We walked out of the house this morning,
and my New England-acclimated daughter said,
"This reminds me of summer!"
The sun was shining, the snow banks were receding (a little),
and a phoebe was calling out her name.
We got in the van and drove south.
In a town founded in 1623, we found a cemetery.
(Which was a 'dormitory' to the early church -- I like that.)
The cemetery was in full sunlight, and on a hill.
We parked the car and got out to walk.
Yes, we like to bring our children to graveyards to play.
The children ran, but I walked.
Away from the others, I walked in silence,
looking at the Polish and Italian and Irish surnames on the stones,
and at the words Rest In Peace,
and enjoying the feel of the sun warming my back.
I looked at the rhododendron buds awaiting resurrection,
and up at the bare branches of a deciduous tree with small buds formed,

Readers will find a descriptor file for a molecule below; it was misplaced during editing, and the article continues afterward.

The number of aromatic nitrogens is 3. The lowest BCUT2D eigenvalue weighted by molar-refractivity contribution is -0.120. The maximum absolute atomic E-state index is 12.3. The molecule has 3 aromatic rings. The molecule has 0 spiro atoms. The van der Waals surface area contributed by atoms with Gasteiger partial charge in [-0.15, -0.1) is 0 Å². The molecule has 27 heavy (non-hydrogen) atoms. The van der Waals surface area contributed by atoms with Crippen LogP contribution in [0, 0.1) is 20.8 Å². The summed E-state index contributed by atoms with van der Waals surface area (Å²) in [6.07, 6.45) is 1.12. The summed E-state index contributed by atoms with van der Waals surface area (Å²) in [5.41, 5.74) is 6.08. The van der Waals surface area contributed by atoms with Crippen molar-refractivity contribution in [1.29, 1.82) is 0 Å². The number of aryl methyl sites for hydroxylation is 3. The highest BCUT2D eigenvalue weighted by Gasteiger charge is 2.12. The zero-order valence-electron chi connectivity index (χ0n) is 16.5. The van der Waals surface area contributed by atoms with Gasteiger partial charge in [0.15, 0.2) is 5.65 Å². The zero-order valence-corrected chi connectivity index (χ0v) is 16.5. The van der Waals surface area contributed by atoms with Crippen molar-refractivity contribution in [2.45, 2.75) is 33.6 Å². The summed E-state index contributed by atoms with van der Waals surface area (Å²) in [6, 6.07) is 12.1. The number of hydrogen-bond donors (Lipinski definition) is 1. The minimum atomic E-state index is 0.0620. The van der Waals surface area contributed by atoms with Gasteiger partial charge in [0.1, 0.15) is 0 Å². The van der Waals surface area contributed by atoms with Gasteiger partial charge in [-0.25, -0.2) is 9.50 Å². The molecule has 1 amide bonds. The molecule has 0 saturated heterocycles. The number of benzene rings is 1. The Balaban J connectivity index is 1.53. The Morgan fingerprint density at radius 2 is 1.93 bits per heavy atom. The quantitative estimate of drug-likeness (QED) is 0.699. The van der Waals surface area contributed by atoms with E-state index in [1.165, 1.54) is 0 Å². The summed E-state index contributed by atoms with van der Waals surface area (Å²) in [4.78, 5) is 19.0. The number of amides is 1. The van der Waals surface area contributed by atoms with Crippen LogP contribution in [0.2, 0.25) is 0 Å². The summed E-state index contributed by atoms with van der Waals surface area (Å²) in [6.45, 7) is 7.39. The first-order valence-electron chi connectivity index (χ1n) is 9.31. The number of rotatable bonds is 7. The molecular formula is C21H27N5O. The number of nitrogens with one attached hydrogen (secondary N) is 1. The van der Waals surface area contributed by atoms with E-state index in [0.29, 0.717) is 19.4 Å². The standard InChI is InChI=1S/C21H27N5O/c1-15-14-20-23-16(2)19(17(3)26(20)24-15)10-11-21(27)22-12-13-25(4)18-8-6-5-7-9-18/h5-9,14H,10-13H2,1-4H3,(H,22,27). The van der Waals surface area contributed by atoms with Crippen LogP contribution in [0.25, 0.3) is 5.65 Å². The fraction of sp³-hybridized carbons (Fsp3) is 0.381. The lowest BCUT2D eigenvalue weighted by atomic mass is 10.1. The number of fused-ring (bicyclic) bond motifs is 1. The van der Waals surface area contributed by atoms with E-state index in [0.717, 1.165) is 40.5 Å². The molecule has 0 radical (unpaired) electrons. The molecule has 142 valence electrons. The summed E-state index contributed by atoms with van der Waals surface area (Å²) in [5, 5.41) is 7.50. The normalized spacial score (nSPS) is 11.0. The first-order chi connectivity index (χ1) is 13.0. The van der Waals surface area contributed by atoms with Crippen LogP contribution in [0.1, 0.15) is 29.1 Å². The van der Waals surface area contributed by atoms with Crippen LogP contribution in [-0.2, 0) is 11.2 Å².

and at the snow-covered ground hiding all those dead bones.
I thought about my own grave.
Elisa came and walked with me, and pointed at evergreen trees
someone had planted over a tombstone.
"Don't plant those over my grave," I said,
"and don't put fake flowers by my grave, either."
I told her I wanted them to plant bulbs over my grave.
"Every year they will die back,
but every spring they will bloom,
and you can remember that there is a resurrection."
"That is what I was planning to do!" she said.
And I could not help but look out over all those stones
and think about the men and women who have lived and died
and will live again.
I will join them: uncurling myself in the warmth of the Son,
and stretching out the stiffness of the long winter,
and no longer unadorned and bare of glory.